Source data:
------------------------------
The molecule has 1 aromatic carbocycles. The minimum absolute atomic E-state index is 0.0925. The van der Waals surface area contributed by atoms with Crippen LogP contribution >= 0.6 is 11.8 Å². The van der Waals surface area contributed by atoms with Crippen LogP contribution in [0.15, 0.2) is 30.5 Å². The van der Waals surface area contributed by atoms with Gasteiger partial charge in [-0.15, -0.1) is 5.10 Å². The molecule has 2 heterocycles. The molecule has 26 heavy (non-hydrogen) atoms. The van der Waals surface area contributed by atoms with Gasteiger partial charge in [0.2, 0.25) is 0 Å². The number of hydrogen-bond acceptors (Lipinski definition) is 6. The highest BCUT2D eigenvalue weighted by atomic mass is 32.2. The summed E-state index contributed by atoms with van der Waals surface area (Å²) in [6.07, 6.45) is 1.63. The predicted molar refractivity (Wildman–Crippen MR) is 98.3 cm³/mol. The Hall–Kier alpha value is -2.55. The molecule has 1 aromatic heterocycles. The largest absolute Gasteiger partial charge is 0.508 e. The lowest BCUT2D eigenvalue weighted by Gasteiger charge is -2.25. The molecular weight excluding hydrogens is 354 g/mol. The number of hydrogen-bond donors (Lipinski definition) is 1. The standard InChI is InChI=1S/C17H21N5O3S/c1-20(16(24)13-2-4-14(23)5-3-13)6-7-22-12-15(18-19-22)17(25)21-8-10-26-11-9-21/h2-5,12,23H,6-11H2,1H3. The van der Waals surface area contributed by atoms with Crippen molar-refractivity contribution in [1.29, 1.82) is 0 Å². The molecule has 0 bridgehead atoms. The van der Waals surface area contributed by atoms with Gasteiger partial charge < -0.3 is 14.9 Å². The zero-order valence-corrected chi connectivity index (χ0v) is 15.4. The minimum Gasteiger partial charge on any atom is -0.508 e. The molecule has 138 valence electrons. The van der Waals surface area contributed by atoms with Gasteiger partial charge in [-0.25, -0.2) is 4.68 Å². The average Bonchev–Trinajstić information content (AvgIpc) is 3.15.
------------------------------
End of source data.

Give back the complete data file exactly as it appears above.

The molecule has 1 aromatic carbocycles. The minimum absolute atomic E-state index is 0.0925. The van der Waals surface area contributed by atoms with Crippen LogP contribution >= 0.6 is 11.8 Å². The van der Waals surface area contributed by atoms with Crippen LogP contribution in [0.15, 0.2) is 30.5 Å². The van der Waals surface area contributed by atoms with Gasteiger partial charge in [-0.15, -0.1) is 5.10 Å². The molecule has 2 heterocycles. The molecule has 26 heavy (non-hydrogen) atoms. The van der Waals surface area contributed by atoms with Gasteiger partial charge in [0.2, 0.25) is 0 Å². The number of hydrogen-bond acceptors (Lipinski definition) is 6. The highest BCUT2D eigenvalue weighted by atomic mass is 32.2. The summed E-state index contributed by atoms with van der Waals surface area (Å²) in [6.07, 6.45) is 1.63. The predicted molar refractivity (Wildman–Crippen MR) is 98.3 cm³/mol. The Hall–Kier alpha value is -2.55. The molecule has 1 aromatic heterocycles. The largest absolute Gasteiger partial charge is 0.508 e. The lowest BCUT2D eigenvalue weighted by Gasteiger charge is -2.25. The molecular weight excluding hydrogens is 354 g/mol. The number of hydrogen-bond donors (Lipinski definition) is 1. The standard InChI is InChI=1S/C17H21N5O3S/c1-20(16(24)13-2-4-14(23)5-3-13)6-7-22-12-15(18-19-22)17(25)21-8-10-26-11-9-21/h2-5,12,23H,6-11H2,1H3. The van der Waals surface area contributed by atoms with Crippen molar-refractivity contribution in [1.29, 1.82) is 0 Å². The molecule has 0 bridgehead atoms. The van der Waals surface area contributed by atoms with Gasteiger partial charge < -0.3 is 14.9 Å². The zero-order valence-corrected chi connectivity index (χ0v) is 15.4. The minimum Gasteiger partial charge on any atom is -0.508 e. The molecule has 138 valence electrons. The van der Waals surface area contributed by atoms with Gasteiger partial charge in [-0.25, -0.2) is 4.68 Å². The average Bonchev–Trinajstić information content (AvgIpc) is 3.15.